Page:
Alan Mikhail, professor of history and chair of the department of history at Yale University, is widely recognized for his work in Middle Eastern and global history. He is the author of three previous books and over thirty scholarly articles that have received multiple awards in the fields of Middle Eastern and environmental history, including the Fuat Köprülü Book Prize from the Ottoman and Turkish Studies Association for Under Osman’s Tree: The Ottoman Empire, Egypt, and Environmental History and the Roger Owen Book Award of the Middle East Studies Association for Nature and Empire in Ottoman Egypt: An Environmental History. In 2018, he received the Anneliese Maier Research Award of the Alexander von Humboldt Foundation for internationally distinguished humanities scholars and social scientists. His writing has appeared in the New York Times and Wall Street Journal.

Professor Mikhail wrote the following articles based on materials from his book:

“God’s Shadow: Sultan Selim I, his Ottoman Empire, and the Making of the Modern World” by Alan Mikhail

Selim I and Piri Mehmed Paşa (via Wikimedia Commons)

A lan Mikhail’s much-publicized and lavishly-illustrated new book on Selim I, which he calls “a revisionist account, providing a new and more holistic picture of the last five centuries,” would seem, at first, to be a very welcome addition to a rather sparse list of books, especially biographies, on Ottoman sultans.

Selim I, sultan from 1512 to 1520, is usually surnamed “the Grim”, which presumably tells us something. During his relatively brief reign, Selim conquered the Mamluk Sultanate of Egypt, adding some 70% to Ottoman territory. including Jerusalem and the holy cities of Mecca and Medina. Like many other sultans, however, he remains rather elusive, and research does not yield anything like as much material as it would were Mikhail writing about, say, Selim’s contemporary in England, Henry VIII.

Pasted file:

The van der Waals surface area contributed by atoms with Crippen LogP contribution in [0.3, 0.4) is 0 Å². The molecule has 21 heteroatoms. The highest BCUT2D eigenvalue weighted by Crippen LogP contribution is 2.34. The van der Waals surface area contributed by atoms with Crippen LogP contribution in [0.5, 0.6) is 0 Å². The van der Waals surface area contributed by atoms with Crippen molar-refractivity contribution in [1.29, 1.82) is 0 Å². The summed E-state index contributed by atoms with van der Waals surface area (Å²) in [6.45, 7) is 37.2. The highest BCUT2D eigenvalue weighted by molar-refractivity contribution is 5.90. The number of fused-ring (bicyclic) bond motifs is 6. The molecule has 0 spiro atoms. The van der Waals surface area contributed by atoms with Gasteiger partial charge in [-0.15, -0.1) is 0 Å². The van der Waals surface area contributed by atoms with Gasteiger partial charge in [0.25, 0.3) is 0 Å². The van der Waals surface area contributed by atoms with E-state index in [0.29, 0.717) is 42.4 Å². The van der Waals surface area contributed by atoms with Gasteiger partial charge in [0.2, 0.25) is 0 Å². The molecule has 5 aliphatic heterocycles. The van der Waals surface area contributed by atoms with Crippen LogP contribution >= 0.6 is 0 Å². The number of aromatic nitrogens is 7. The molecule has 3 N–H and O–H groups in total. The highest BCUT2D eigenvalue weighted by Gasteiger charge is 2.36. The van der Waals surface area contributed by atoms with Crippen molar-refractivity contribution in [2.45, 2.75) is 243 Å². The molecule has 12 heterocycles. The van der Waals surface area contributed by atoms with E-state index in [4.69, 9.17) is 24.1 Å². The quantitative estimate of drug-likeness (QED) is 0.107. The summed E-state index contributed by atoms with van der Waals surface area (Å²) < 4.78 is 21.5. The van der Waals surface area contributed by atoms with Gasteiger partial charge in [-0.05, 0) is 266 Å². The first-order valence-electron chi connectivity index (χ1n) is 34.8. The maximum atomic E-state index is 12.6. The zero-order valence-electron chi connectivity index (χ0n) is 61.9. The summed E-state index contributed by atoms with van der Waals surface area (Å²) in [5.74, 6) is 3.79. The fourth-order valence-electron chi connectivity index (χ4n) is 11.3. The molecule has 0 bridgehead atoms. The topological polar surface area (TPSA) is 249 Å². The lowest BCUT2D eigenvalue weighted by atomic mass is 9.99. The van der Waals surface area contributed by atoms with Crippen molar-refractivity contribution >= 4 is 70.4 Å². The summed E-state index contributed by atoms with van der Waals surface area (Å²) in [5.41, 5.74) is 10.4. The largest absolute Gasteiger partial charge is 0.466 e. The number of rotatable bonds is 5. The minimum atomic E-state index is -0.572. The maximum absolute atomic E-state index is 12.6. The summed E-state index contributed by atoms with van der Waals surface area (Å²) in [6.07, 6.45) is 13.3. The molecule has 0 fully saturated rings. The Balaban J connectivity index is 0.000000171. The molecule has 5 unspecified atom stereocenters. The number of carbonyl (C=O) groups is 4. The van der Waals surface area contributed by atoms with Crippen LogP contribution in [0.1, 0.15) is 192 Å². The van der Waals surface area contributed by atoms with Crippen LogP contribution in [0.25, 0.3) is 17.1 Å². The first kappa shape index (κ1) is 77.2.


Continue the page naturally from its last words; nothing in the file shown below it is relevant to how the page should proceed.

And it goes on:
Mikhail has at his disposal, above all, the hagiographical Selimname or Book of Selim, which we may term an “official” account of the sultan’s life and death, and which went through a number of manifestations over the years, but is nonetheless indispensable to an historian. There are accounts of individual actions recorded by contemporaries, and there are Western sources of varied reliability as well as paintings. Mikhail also has access to Selim’s own writings, including poetry. All in all, when it comes to painting a portrait of Selim I, Mikhail has done an excellent job with the material he has. Selim emerges as an extremely ruthless (he had two of his brothers strangled and deposed his own father) but cultured and religious man, a ruler who nevertheless showed tolerance towards Jews and encouraged learning, although with all that rushing around conquering people it’s surprising he had any leisure time at all to follow these interests or effect the reforms Mikhail tells us he carried out.

God’s Shadow: Sultan Selim, His Ottoman Empire, and the Making of the Modern World, Alan Mikhail (Liveright, August 2020)